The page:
A year ago, the Sixers were not half the defensive team they were this season.
Last year the Sixers gave up, on average, over 101 points per game. But this season they were nearly a top-10 defensive team, giving up about 97 points per game. It doesn't seem like a big difference, but it really is.
Defense was a core focus for Collins this year. He and the players both knew that they were not the most talented team in the league, so they had to excel on the defensive end.
Collins is as close to a blue-collar personality as you can get.
He carried on the "show ya luv" theme for the year, and was very close to all of the players. Collins is a man of morals (although he doesn't like moral victories), providing the team many lessons along the way.
Maybe the picture was too extreme to show it?
The major turnaround this season blew Philadelphia out of the water because it was completely unexpected.
After going through the harsh times of Eddie Jordan—also known as the man who couldn't coach a middle school basketball team—things were headed for the worst.
But Collins came in and led them to success quickly, bringing optimism for next season. The Sixers improved from a 27-win season to a 41-win season, where they easily could have won at least another 10.
What made the turnaround even more special was that it was not expected by the fans. It was very special and a great way to play a season.
If Doug Collins were to leave the organization today, the young players on the team would be left with his long-lasting impact and would be able to improve upon themselves.
Collins set a tone for the young guys. Even though Evan Turner did not have the breakout rookie season that everyone wanted him to, I trust Collins with what he did with him and I think it will benefit him for the future.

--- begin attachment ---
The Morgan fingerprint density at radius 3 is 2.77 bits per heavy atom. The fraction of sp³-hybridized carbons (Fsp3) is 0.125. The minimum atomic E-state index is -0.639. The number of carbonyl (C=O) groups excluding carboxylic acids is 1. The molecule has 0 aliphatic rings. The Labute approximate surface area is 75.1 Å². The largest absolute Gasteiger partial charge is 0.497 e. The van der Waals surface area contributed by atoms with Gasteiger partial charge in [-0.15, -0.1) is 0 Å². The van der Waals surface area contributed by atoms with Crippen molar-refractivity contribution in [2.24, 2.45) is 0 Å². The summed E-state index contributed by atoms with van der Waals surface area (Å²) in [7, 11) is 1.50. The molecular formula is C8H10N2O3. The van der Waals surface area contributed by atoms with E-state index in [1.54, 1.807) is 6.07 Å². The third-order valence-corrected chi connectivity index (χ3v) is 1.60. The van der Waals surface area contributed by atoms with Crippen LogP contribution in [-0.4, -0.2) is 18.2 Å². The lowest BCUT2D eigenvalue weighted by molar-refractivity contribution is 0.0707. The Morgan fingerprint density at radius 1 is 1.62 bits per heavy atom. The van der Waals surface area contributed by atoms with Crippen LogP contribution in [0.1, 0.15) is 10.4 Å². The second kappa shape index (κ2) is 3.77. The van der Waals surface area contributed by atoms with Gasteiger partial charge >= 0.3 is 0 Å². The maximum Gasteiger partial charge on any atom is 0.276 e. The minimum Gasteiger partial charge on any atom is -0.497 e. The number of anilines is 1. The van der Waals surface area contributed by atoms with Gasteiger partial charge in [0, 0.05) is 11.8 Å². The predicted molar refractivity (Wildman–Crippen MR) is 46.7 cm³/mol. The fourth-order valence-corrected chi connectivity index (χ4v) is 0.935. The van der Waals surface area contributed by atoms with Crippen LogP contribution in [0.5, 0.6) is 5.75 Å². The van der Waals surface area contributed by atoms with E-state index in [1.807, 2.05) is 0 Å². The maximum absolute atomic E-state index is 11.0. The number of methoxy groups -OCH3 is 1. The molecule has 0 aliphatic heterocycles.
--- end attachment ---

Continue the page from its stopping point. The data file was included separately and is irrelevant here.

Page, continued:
Point guard Jrue Holiday made strides in not turning over the ball, being a better overall distributor and seeing the court. Collins expressed this execution greatly, and its residual effect will stay with the Sixers for a while.
Throughout the season, Collins showed many signs of trust in his players. I remember during a press conference one game, Collins said something like: Sometimes, I don't need to tell them what they did wrong because they know what they did wrong.
This is a great saying by Collins and it is also a big reason behind the growth and maturity this team endured this season.
Collins never spoon-fed his players, but at the same time, he was teaching them along the way.
Throughout the season, Collins showed a tremendous personal connection with the players.
In numerous press conferences during the season, Collins would always seem to talk about a specific player and talk about how special he was to the team.
The great connection was mutual with the players too, which made it really sentimental. The players loved Collins back and they played their hearts out every night for him.
What really summed up the love the players had with Collins was at the end of Game 5 in the first round in Miami when Brand gave Collins a hug and Collins said he played a great season.
Their connection started even before the season, as Collins showed his dedication to Brand's comeback by making him lose weight and work out before the summer.
Collins cared about his players and was dedicated to making them improve.
It's incredible how much Collins accomplished with Philadelphia in just one year of work. The potential was always there for the 76ers—they just needed the right coach to make it happen, and he was it.
Collins put this team together, pushed them hard and turned them into a playoff-caliber team.
He played the role of that perfect mentor, teacher and role model for the players.
Maybe some will still think the award should have gone to Coach Thibodeau, and maybe it's because they were not close enough to Philly to witness the improvement and the job he accomplished. But in my book, it goes Doug Collins.